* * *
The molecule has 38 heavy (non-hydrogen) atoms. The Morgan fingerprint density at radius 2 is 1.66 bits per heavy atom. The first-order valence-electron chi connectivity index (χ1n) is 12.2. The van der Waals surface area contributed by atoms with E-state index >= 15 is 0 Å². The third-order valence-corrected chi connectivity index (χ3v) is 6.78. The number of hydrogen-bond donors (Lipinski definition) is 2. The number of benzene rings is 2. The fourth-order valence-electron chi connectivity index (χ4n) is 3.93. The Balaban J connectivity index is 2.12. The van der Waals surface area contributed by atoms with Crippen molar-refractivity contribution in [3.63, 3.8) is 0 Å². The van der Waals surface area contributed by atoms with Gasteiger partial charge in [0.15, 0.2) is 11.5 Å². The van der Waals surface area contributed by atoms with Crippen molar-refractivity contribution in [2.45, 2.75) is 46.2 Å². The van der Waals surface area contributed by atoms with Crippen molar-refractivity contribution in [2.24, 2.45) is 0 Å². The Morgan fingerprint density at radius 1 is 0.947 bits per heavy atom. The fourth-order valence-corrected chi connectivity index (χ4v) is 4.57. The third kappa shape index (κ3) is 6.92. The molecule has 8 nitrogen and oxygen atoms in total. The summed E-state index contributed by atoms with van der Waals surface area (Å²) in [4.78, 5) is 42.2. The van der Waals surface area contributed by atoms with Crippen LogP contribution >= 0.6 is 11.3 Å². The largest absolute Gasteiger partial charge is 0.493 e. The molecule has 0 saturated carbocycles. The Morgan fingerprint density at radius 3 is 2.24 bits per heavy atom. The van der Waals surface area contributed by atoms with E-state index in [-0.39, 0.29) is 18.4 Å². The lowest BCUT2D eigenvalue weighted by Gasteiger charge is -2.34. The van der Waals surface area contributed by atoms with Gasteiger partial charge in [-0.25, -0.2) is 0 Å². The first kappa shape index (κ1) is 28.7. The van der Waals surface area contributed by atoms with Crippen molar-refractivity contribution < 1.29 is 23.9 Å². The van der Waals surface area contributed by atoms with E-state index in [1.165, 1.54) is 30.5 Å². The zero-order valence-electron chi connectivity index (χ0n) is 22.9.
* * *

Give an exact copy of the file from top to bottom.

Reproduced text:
The molecule has 38 heavy (non-hydrogen) atoms. The Morgan fingerprint density at radius 2 is 1.66 bits per heavy atom. The first-order valence-electron chi connectivity index (χ1n) is 12.2. The van der Waals surface area contributed by atoms with E-state index >= 15 is 0 Å². The third-order valence-corrected chi connectivity index (χ3v) is 6.78. The number of hydrogen-bond donors (Lipinski definition) is 2. The number of benzene rings is 2. The fourth-order valence-electron chi connectivity index (χ4n) is 3.93. The Balaban J connectivity index is 2.12. The van der Waals surface area contributed by atoms with Crippen molar-refractivity contribution in [3.63, 3.8) is 0 Å². The van der Waals surface area contributed by atoms with Gasteiger partial charge in [0.15, 0.2) is 11.5 Å². The van der Waals surface area contributed by atoms with Crippen molar-refractivity contribution in [2.45, 2.75) is 46.2 Å². The van der Waals surface area contributed by atoms with Crippen molar-refractivity contribution in [2.24, 2.45) is 0 Å². The Morgan fingerprint density at radius 1 is 0.947 bits per heavy atom. The fourth-order valence-corrected chi connectivity index (χ4v) is 4.57. The third kappa shape index (κ3) is 6.92. The molecule has 8 nitrogen and oxygen atoms in total. The summed E-state index contributed by atoms with van der Waals surface area (Å²) in [4.78, 5) is 42.2. The van der Waals surface area contributed by atoms with Crippen LogP contribution >= 0.6 is 11.3 Å². The largest absolute Gasteiger partial charge is 0.493 e. The molecule has 0 saturated carbocycles. The Morgan fingerprint density at radius 3 is 2.24 bits per heavy atom. The van der Waals surface area contributed by atoms with E-state index in [-0.39, 0.29) is 18.4 Å². The lowest BCUT2D eigenvalue weighted by Gasteiger charge is -2.34. The van der Waals surface area contributed by atoms with Gasteiger partial charge in [-0.25, -0.2) is 0 Å². The first kappa shape index (κ1) is 28.7. The van der Waals surface area contributed by atoms with Crippen molar-refractivity contribution < 1.29 is 23.9 Å². The van der Waals surface area contributed by atoms with E-state index in [1.165, 1.54) is 30.5 Å². The zero-order valence-electron chi connectivity index (χ0n) is 22.9.